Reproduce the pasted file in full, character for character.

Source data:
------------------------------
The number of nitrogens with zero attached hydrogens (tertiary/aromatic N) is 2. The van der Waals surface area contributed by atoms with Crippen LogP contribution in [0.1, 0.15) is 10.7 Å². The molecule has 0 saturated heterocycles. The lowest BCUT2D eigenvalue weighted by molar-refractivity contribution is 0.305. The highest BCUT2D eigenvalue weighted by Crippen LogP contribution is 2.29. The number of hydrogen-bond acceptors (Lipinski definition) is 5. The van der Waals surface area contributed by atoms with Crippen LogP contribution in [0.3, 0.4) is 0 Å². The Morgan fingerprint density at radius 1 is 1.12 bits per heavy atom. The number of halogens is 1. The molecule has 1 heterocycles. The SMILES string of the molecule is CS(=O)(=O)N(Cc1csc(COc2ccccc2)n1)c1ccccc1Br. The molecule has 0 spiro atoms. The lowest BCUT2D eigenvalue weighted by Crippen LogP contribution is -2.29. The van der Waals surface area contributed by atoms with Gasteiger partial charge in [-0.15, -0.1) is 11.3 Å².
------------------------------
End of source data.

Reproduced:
The number of nitrogens with zero attached hydrogens (tertiary/aromatic N) is 2. The van der Waals surface area contributed by atoms with Crippen LogP contribution in [0.1, 0.15) is 10.7 Å². The molecule has 0 saturated heterocycles. The lowest BCUT2D eigenvalue weighted by molar-refractivity contribution is 0.305. The highest BCUT2D eigenvalue weighted by Crippen LogP contribution is 2.29. The number of hydrogen-bond acceptors (Lipinski definition) is 5. The van der Waals surface area contributed by atoms with Crippen LogP contribution in [0.3, 0.4) is 0 Å². The Morgan fingerprint density at radius 1 is 1.12 bits per heavy atom. The number of halogens is 1. The molecule has 1 heterocycles. The SMILES string of the molecule is CS(=O)(=O)N(Cc1csc(COc2ccccc2)n1)c1ccccc1Br. The molecule has 0 spiro atoms. The lowest BCUT2D eigenvalue weighted by Crippen LogP contribution is -2.29. The van der Waals surface area contributed by atoms with Gasteiger partial charge in [-0.15, -0.1) is 11.3 Å².